This task was a bit time consuming due to the outdated tutorial I referred to for learning RESTful API creation. As much as I remember, I had to do several modifications of mine to get the API to work, the major ones of them being:
- Downgrading to good ‘ol Django version 1.10.
- Installing the rest-framework-swagger v0.3.10 django module.
- Installing the django-rest-framework v0.1.0 django module.
fields='__all__'to the Serializers.
You might think as to why I did the downgrading, which is a correct point. I did so because the skeleton django project which I was using was configured according to the older django and django evolves pretty fast, trust me.
Vagrant is a tool which allows the easy creation of VMs and also the installation of huge projects just by running a single file named
Vagrantfile. As I’ve stated earlier, I have a really outdated PC. Vagrant requires VTI -x which my PC didn’t have. This fact really set me back big-time. Luckily I was able to do one Vagrant task using my college-returned brother’s laptop, but wasn’t able to do any other Vagrant tasks afterwards since he had returned to his college.
I also tried searching for a way to use Vagrant without this feature but had no success. That’s why I had to leave a few Vagrant tasks. I also wanted to contribute to a repository by creating a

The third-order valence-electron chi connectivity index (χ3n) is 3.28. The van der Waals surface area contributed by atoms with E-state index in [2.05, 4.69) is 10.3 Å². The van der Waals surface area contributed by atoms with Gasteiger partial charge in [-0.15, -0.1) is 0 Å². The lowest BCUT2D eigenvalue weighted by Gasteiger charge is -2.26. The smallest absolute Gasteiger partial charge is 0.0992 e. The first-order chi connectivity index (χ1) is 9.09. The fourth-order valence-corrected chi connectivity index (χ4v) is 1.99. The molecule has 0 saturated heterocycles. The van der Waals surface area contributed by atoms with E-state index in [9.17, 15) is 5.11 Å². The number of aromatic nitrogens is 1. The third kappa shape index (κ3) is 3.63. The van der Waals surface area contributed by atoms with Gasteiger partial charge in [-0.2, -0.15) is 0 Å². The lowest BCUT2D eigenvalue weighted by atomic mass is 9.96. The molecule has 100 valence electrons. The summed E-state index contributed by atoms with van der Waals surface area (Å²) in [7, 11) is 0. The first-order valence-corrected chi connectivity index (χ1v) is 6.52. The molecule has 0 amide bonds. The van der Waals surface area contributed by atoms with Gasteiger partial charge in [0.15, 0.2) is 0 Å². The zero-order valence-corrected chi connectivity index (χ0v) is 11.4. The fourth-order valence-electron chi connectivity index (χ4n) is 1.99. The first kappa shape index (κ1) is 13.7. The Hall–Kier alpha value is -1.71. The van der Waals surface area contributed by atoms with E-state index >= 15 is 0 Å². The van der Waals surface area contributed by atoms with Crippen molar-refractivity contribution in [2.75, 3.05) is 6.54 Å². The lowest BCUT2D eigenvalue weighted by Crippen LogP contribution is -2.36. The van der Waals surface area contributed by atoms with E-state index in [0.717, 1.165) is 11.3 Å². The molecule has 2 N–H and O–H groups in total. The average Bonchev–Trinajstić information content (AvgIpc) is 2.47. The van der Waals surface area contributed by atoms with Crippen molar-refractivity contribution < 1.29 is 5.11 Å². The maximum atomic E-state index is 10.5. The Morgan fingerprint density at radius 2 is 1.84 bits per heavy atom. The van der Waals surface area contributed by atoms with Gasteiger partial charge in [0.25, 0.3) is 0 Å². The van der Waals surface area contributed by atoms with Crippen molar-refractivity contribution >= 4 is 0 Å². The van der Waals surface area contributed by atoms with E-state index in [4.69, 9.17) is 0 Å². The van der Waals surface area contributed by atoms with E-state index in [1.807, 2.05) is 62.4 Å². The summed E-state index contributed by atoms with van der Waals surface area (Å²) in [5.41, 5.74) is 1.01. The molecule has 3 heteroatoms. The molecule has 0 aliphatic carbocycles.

Vagrantfile for it, but I was unable to do so since I wasn’t able to run Vagrant.
There aren’t really any aspects about GCI or OpenWISP that I don’t like. However I do have a few suggestions for OpenWISP:
I feel that there’s a scarcity of mentors in OpenWISP, and it’s a huge setback. It causes task reviewing delays. This is also very burdening for the mentors who have the responsibility of reviewing the tasks
This suggestion actually supplements the above one in a way. Since most of the mentors belong to the same continent, therefore they are active only during one part of the day. This causes issues for someone in an incompatible time zone since he/she has to break his/her daily routine to reach the mentors.
I’ve noticed that not all mentors appear on Gitter to answer the queries of the participants, which isn’t a good sign. So increasing mentor participations in the discussion platforms(such as Gitter) would be a good start.
Phew, I didn’t think that my write-up would be this huge, looks like I still have a long way to go as a writer. Anyways, I just wanted to say that I’m really, whole-heartedly thankful to Google Code-in as well as OpenWISP for increasing my skill-set significantly. I never would’ve thought that I’d be able to learn python, host my own website and all the stuff which I’ve learnt in these challenging yet fun forty days. I really appreciate the guidance OpenWISP provided since I was a mere beginner at everything when I had planned to enter Google Code-in, but now I’ve leveled up 😄. I’ve also made some great friends along the way with whom I love discussing programming-related stuff. I really hope that one day I’ll be able to improve my skills to that extent at which I’ll be able to contribute to OpenWISP as a mentor.
That’s all that I have to to say. Actually, no 😉 ! I’d like to share a quote before that:
Everything seems difficult until and unless you give it a try.